Do you LOVE your job?

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I love it when the “Best Places to Work” list comes out and you get to read about companies that are getting it right. I was reading this article from the Harvard Business Review about attributes that can help you get on that list. It inspired some thinking on my part.

How happy are these employees? What can we do to help them be happy?

The article makes a great point: Instead of worrying about what you can get out of your people, shift your thinking to, “What more can I do for my people?” Doing more for your people leads to them giving you great results. Only 20% of employees around the world report that they are fully engaged. REALLY?! Are we so wrapped up in a quarterly report full of numbers that we don’t grasp the simple idea that happy employees make a happy customer? We must be, because if we really believed in that idea, more of the companies we worked for would engage us differently. (more…)

Are you full of it?

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I am getting SOOOOO tired of reading press releases or visiting websites that tout the latest and greatest from my friends in the mattress industry. “It’s better!” “New and improved!” “Improve pressure relief!” “Less motion transfer!” “Sleeps cooler!” “More comfort!” “Lasts longer, more durable!” These things are great to say and most of it is relevant to the consumer, but are they just words?

Are our marketing claims misleading our customers?

What you rarely find following these statements are facts about how they were arrived at to begin with. Where is the testing data to support the claim? Have you done your testing or research? I bet that I could come up with around 10 claims that people make in this industry and cover about 90% of what is being said out there. My question is, how much can people prove, or are they just following the leaders (whoever they are)? (more…)

Do your customers want you to win?

Posted 2 CommentsPosted in marketing

In one of Seth Godin’s recent blogs titled “Not Fade Away,” he wrote:

“Most partnerships don’t end up in court.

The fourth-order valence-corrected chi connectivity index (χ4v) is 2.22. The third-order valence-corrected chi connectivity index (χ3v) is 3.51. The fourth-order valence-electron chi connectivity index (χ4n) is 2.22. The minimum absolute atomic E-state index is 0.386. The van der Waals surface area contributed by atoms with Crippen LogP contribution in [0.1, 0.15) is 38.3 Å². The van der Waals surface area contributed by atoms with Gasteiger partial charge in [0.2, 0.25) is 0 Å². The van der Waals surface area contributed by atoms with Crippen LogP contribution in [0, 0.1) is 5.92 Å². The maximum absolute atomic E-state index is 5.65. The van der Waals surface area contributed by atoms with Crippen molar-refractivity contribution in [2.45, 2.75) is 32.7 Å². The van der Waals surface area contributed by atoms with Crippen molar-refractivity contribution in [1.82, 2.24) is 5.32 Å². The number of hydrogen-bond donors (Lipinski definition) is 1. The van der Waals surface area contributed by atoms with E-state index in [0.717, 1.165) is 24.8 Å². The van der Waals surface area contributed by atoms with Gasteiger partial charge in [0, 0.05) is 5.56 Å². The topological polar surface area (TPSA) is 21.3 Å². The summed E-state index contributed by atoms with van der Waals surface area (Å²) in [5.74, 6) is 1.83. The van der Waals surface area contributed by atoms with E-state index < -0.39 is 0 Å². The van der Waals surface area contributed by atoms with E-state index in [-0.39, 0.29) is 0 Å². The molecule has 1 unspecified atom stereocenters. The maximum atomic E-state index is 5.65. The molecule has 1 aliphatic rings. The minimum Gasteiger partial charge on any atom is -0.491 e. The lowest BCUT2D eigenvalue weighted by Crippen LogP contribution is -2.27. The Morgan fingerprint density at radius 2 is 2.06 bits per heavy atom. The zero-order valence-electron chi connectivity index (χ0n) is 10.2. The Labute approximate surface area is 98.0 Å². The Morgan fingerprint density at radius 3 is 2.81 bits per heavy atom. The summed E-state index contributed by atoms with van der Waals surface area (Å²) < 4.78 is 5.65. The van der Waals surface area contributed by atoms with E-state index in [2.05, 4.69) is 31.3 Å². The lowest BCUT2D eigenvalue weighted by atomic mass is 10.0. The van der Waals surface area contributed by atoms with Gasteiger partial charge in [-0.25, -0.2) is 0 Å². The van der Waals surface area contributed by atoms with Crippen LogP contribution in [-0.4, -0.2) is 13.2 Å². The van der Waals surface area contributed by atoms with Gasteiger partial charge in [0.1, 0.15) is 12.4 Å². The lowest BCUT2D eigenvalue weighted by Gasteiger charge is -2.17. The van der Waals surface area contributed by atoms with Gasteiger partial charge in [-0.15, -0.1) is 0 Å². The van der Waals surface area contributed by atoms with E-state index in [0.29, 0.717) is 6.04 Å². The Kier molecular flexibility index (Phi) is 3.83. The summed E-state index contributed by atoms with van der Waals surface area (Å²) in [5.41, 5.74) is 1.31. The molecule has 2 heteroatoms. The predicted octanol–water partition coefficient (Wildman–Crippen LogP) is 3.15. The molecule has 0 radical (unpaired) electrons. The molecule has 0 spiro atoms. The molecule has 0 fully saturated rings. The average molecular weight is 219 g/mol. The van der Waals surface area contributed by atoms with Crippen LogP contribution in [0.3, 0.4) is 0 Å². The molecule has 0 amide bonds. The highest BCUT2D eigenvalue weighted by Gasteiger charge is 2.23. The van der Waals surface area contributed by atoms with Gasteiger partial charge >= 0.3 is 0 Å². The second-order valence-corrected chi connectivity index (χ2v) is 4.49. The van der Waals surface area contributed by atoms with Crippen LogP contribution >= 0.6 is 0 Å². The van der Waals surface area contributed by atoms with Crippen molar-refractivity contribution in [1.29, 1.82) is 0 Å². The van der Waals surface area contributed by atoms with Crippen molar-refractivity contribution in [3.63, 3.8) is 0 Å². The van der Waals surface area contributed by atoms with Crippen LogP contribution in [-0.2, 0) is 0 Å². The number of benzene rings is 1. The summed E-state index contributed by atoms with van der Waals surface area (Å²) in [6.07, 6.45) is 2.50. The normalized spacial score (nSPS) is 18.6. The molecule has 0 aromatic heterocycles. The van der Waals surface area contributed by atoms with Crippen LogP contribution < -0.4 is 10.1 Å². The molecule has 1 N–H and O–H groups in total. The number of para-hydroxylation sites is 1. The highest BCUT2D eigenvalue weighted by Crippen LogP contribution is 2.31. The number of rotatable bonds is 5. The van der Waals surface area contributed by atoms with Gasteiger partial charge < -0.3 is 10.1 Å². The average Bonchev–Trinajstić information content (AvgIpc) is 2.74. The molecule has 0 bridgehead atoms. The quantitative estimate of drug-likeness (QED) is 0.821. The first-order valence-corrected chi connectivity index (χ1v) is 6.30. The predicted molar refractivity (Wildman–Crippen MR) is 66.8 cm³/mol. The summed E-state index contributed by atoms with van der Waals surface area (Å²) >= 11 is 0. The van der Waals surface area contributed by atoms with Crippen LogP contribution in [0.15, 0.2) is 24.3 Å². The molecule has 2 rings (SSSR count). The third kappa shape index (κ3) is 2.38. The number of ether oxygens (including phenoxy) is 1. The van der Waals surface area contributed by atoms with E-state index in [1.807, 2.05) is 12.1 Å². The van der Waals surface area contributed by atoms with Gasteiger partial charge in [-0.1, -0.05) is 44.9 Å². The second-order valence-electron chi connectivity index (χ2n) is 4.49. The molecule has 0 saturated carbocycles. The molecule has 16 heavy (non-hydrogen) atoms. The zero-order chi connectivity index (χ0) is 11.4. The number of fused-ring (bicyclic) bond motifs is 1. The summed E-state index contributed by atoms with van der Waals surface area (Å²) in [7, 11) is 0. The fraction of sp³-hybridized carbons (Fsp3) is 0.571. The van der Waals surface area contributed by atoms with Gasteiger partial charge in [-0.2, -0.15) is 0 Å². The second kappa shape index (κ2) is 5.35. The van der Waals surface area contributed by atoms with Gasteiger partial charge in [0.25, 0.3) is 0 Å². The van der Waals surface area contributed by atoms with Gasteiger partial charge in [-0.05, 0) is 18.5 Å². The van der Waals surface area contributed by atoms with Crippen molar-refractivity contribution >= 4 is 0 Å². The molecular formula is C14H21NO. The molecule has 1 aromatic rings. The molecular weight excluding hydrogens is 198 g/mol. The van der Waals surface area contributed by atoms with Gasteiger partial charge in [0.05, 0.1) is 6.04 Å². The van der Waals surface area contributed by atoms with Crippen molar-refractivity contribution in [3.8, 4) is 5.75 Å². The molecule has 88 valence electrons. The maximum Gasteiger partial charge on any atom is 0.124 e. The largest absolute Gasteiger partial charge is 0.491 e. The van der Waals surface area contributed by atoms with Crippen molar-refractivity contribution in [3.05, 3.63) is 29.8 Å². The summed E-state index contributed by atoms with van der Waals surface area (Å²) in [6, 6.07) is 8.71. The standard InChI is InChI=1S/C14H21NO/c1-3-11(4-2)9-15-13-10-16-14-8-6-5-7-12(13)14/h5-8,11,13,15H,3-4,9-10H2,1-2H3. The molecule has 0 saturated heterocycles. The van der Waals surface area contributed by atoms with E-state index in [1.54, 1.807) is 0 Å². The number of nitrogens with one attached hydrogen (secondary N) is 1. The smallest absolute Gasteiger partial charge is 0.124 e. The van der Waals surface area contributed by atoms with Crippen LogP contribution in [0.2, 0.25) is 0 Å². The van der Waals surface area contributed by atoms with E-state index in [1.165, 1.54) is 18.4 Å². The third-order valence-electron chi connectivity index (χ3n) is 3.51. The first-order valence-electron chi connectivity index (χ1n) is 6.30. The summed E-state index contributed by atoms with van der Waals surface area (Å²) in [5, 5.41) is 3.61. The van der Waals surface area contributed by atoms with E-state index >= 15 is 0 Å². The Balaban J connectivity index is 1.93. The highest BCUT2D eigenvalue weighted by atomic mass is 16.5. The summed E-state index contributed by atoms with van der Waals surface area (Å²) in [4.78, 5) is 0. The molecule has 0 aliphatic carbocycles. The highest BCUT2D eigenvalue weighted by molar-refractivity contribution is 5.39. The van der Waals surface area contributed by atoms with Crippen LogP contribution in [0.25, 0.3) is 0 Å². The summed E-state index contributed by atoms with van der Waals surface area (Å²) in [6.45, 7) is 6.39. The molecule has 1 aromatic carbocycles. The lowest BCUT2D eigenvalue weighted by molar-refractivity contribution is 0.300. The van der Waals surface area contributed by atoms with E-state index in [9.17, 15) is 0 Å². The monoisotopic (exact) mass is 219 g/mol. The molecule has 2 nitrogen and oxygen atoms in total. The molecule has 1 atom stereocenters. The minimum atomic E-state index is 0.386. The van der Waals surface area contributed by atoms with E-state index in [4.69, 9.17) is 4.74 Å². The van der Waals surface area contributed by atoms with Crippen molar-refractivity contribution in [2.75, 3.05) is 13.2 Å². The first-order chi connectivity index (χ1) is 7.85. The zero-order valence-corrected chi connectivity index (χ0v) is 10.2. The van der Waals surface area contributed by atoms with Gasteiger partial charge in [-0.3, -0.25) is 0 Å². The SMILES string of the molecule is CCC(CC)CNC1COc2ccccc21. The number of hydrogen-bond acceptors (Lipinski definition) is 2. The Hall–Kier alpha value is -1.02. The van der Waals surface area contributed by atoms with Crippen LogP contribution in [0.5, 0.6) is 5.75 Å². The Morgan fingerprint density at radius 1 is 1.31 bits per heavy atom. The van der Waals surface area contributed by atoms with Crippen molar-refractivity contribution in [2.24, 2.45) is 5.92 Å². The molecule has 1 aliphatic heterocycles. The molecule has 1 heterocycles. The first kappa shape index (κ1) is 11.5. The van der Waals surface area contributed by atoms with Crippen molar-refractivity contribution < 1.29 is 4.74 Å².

Most friendships don’t end in a fight.
Most customers don’t leave in a huff.”

This got me to thinking about the “raving fan” mentality, and how that differs greatly from a customer that simply buys from you and fades away with a feeling of merely being “satisfied.” On the manufacturer and supplier side, it is fine that our customers do business with us, but is it enough? We know we have a relationship with them because they keep ordering, which is great, but my question is, do they want you to win? If your customer likes you to the degree that they become a raving fan of your business and actually like you and enjoy adding to your success, then I say you’ve made it. (more…)

Which Is It?

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For as long as I have been in this industry, I have watched the companies I worked for battle with the sales vs. margin dilemma. On one hand, you want to grow your market share, take as much as you can from your competition and drive the top line. On the other hand, you can back off that a little and work on getting better margin at the cost of sales. To get both at the same time is very hard to do.

How are you achieving balance?

I understand the benefit to both sides and depending on where your company is, one will make a lot more sense than the other. So the million-dollar question is, how do you get both? (more…)

Trust Me

Posted 4 CommentsPosted in marketing

Walmart is the largest company on Earth. It has a brilliant strategy in terms of its distribution model, placement of stores, data analysis, and, above all else, making absolutely sure it is the low-price retail leader. I believe it was Walmart that coined the acronym “EDLP” – or “Every Day Low Price.”

So why has Walmart chosen to go with everyday low prices when most of its competitors focus on big sales events? Companies like JCPenney and Sears try to drive traffic by using strong advertising for big sales under every banner they can think of: Presidents’ Day, Memorial Day, Labor Day, you name it. They all compete against each other on the same platform and philosophy of being on sale pretty much year-round. I understand why they do this. If you read some of the research out there and simply observe consumer behavior in terms of how people react to sales, it is easy to understand the approach. How has Walmart been successful flying in the face of this tactic? I don’t pretend to be an expert on the topic but I do have a few thoughts. (more…)